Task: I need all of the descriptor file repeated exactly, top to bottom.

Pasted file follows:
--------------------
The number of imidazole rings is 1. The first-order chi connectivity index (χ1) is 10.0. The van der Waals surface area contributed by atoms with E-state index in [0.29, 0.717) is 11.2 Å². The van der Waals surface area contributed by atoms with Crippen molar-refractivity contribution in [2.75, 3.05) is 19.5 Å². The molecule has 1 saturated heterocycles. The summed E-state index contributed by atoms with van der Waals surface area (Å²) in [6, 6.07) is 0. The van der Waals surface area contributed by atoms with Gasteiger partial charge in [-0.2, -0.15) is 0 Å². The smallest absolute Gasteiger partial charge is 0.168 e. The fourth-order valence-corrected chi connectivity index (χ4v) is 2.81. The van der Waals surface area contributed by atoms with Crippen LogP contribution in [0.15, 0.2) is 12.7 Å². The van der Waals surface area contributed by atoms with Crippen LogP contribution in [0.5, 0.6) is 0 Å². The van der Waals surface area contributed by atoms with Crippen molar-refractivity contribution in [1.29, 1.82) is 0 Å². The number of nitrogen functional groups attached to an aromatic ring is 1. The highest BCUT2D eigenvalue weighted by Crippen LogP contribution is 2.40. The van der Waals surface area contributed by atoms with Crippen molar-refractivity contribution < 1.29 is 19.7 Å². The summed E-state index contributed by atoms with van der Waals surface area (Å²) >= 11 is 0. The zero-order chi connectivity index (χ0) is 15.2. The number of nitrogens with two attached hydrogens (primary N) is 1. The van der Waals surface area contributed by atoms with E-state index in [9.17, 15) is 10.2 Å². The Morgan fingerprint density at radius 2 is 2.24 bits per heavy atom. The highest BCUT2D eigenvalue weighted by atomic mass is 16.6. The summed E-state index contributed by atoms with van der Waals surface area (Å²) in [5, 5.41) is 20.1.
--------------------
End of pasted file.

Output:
The number of imidazole rings is 1. The first-order chi connectivity index (χ1) is 10.0. The van der Waals surface area contributed by atoms with E-state index in [0.29, 0.717) is 11.2 Å². The van der Waals surface area contributed by atoms with Crippen molar-refractivity contribution in [2.75, 3.05) is 19.5 Å². The molecule has 1 saturated heterocycles. The summed E-state index contributed by atoms with van der Waals surface area (Å²) in [6, 6.07) is 0. The van der Waals surface area contributed by atoms with Gasteiger partial charge in [-0.2, -0.15) is 0 Å². The smallest absolute Gasteiger partial charge is 0.168 e. The fourth-order valence-corrected chi connectivity index (χ4v) is 2.81. The van der Waals surface area contributed by atoms with Crippen LogP contribution in [0.15, 0.2) is 12.7 Å². The van der Waals surface area contributed by atoms with Crippen LogP contribution in [0.5, 0.6) is 0 Å². The van der Waals surface area contributed by atoms with Crippen molar-refractivity contribution in [1.29, 1.82) is 0 Å². The number of nitrogen functional groups attached to an aromatic ring is 1. The highest BCUT2D eigenvalue weighted by Crippen LogP contribution is 2.40. The van der Waals surface area contributed by atoms with Crippen molar-refractivity contribution < 1.29 is 19.7 Å². The summed E-state index contributed by atoms with van der Waals surface area (Å²) >= 11 is 0. The zero-order chi connectivity index (χ0) is 15.2. The number of nitrogens with two attached hydrogens (primary N) is 1. The van der Waals surface area contributed by atoms with E-state index in [9.17, 15) is 10.2 Å². The Morgan fingerprint density at radius 2 is 2.24 bits per heavy atom. The highest BCUT2D eigenvalue weighted by atomic mass is 16.6. The summed E-state index contributed by atoms with van der Waals surface area (Å²) in [5, 5.41) is 20.1.